|Publication number||US6165570 A|
|Application number||US 09/293,818|
|Publication date||Dec 26, 2000|
|Filing date||Apr 16, 1999|
|Priority date||May 8, 1998|
|Publication number||09293818, 293818, US 6165570 A, US 6165570A, US-A-6165570, US6165570 A, US6165570A|
|Inventors||L. Keith Shannon|
|Original Assignee||Shannon; L. Keith|
|Export Citation||BiBTeX, EndNote, RefMan|
|Patent Citations (1), Referenced by (9), Classifications (15), Legal Events (3)|
|External Links: USPTO, USPTO Assignment, Espacenet|
This application claims the benefit of U.S. Provisional Application No. 60/084,692, filed May 8, 1998 (May 8, 1998).
1. Field of the Invention
The present invention relates to an article for attracting deer, and, in particular, deer hair in an air permeable container.
2. Discussion of Background
Deer rely on their sense of smell for information about their surrounding environment. Depending upon the particular scent they detect, deer may respond by indifference, fear or attraction. The scent of a female deer, for example, will attract a male deer. A hunter, wildlife enthusiast, or photographer may try to duplicate a particular attractive scent to attract deer.
One method in which deer communicate is by using the scent of volatile compounds secreted by their tarsal glands. The tarsal gland is located on the inside hind legs of deer as illustrated in FIGS. 2-3. The tarsal gland is a source of identification with each deer having its own unique smell. To utilize the tarsal glands, a deer will rub its two tarsal glands together while urinating over them. This urine contains an odor that identifies certain characteristics of the deer such as gender, social status, and physical condition. The tarsal gland tissue (sebaceous gland) secret sebum that adheres to the tarsal hair which selects certain fat soluble compounds from the urine, which gives the tarsal hair its individually pungent smell. Deer are naturally curious about the smell of a new deer in their area.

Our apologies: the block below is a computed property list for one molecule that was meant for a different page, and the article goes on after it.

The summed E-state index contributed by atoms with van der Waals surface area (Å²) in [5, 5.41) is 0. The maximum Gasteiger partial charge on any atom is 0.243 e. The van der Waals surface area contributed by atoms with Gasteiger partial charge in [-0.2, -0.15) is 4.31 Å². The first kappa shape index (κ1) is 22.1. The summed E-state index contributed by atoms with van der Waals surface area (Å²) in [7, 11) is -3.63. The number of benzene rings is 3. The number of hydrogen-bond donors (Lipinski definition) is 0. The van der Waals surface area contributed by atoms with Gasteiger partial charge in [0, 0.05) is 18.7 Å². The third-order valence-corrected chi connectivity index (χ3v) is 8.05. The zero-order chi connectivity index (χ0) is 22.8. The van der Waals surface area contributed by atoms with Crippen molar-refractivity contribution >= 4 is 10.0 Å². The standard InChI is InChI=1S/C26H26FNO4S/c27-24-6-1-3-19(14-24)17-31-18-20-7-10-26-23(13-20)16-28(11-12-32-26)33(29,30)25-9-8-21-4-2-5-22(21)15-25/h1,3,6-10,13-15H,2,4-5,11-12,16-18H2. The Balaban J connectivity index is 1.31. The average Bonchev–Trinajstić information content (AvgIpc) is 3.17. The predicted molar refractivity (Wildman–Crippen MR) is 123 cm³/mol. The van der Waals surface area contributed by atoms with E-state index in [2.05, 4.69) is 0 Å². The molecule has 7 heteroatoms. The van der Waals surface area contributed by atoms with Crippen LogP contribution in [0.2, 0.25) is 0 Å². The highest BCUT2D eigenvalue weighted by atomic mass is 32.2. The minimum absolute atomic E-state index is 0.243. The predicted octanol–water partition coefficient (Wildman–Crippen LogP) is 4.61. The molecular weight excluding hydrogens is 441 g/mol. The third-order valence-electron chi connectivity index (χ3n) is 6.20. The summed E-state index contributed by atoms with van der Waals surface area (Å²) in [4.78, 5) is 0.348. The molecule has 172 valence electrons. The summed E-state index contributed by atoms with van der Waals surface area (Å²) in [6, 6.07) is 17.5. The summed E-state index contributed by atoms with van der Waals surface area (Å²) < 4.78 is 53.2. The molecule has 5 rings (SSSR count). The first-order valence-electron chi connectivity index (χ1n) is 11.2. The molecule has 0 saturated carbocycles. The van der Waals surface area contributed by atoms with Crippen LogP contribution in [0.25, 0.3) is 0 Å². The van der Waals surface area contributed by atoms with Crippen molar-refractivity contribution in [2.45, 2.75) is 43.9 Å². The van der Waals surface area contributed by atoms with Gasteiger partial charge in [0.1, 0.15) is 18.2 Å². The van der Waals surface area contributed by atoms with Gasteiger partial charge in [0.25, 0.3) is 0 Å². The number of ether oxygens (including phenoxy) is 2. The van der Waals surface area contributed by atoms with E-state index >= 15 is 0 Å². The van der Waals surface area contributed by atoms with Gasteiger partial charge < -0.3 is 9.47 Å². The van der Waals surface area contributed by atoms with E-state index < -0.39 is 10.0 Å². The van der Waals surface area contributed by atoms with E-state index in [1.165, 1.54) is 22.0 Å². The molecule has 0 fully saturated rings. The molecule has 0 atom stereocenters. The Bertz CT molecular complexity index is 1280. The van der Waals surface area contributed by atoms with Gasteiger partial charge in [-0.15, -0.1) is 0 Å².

During mating season or rut, bucks use the secretions from their tarsal glands to mark their territory and attract does. A buck will mark off his breeding territory by creating several mating scrapes. A scrape is a circular area that has been cleared of leaves or other debris. Upon clearing the area, the buck will mark the scrape by urinating over his tarsal glands. These scrapes will be worked on a regular basis. This serves to announce and maintain the buck's presence and dominance to the does and other bucks in the area. Does may be attracted to the area of a dominant buck during estrus, while less dominant bucks generally avoid confrontation with the dominant buck. The presence of another buck's scent on scrapes of a dominant buck, presents a direct challenge to the dominant buck.
Various products have been devised to duplicate these natural odors that attract deer. Numerous patents on deer attractants have been issued on fluids, such as deer urine, that are sprayed or dispensed. U.S. Pat. No. 4,944,940 issued to Christenson, II, combines the use of deer urine with the tarsal gland. In this patent, the tarsal gland is dried, either naturally, by convection heating or by freeze-drying, until use. The gland is rehydrated to activate it by adding a quantity of urine at the hunting site. Unfortunately, tarsal gland tissue has a limited shelf life. If the gland is not preserved, the tissue becomes "spoiled" very quickly thereby making it unattractive to deer and impossible to market. Moreover, preservation methods, such as freeze-drying, tend to alter and destroy the volatile compounds carried by the tarsal hair so that the rehydrated odor does not have its intended attractive effect. Therefore, there is a need for a deer attractant that contains all of the naturally occurring volatile compounds and has a long shelf life.